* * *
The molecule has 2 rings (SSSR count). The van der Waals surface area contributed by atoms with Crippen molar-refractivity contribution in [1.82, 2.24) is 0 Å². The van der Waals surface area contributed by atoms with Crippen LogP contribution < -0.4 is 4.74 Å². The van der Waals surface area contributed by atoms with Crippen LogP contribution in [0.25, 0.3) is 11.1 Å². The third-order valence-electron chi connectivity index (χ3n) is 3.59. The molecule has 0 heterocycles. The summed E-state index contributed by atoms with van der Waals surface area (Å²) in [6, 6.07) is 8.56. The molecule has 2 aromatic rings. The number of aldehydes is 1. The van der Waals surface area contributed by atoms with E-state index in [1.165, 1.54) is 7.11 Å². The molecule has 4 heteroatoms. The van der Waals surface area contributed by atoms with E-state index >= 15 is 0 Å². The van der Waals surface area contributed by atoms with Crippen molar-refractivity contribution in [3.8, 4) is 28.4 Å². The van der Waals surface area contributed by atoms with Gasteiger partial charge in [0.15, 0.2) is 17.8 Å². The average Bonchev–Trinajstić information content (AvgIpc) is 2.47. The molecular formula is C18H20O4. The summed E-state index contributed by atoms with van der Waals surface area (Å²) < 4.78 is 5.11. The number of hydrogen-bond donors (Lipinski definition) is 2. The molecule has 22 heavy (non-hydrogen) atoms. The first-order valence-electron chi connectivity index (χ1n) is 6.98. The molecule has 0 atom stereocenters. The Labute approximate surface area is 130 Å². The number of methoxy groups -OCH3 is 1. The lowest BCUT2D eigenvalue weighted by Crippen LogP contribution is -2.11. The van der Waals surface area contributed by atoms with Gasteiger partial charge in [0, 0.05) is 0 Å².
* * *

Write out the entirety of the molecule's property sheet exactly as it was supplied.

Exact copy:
The molecule has 2 rings (SSSR count). The van der Waals surface area contributed by atoms with Crippen molar-refractivity contribution in [1.82, 2.24) is 0 Å². The van der Waals surface area contributed by atoms with Crippen LogP contribution < -0.4 is 4.74 Å². The van der Waals surface area contributed by atoms with Crippen LogP contribution in [0.25, 0.3) is 11.1 Å². The third-order valence-electron chi connectivity index (χ3n) is 3.59. The molecule has 0 heterocycles. The summed E-state index contributed by atoms with van der Waals surface area (Å²) in [6, 6.07) is 8.56. The molecule has 2 aromatic rings. The number of aldehydes is 1. The van der Waals surface area contributed by atoms with E-state index in [1.165, 1.54) is 7.11 Å². The molecule has 4 heteroatoms. The van der Waals surface area contributed by atoms with E-state index >= 15 is 0 Å². The van der Waals surface area contributed by atoms with Crippen molar-refractivity contribution in [3.8, 4) is 28.4 Å². The van der Waals surface area contributed by atoms with Gasteiger partial charge in [0.15, 0.2) is 17.8 Å². The average Bonchev–Trinajstić information content (AvgIpc) is 2.47. The molecular formula is C18H20O4. The summed E-state index contributed by atoms with van der Waals surface area (Å²) < 4.78 is 5.11. The number of hydrogen-bond donors (Lipinski definition) is 2. The molecule has 22 heavy (non-hydrogen) atoms. The first-order valence-electron chi connectivity index (χ1n) is 6.98. The molecule has 0 atom stereocenters. The Labute approximate surface area is 130 Å². The number of methoxy groups -OCH3 is 1. The lowest BCUT2D eigenvalue weighted by Crippen LogP contribution is -2.11. The van der Waals surface area contributed by atoms with Gasteiger partial charge in [0, 0.05) is 0 Å².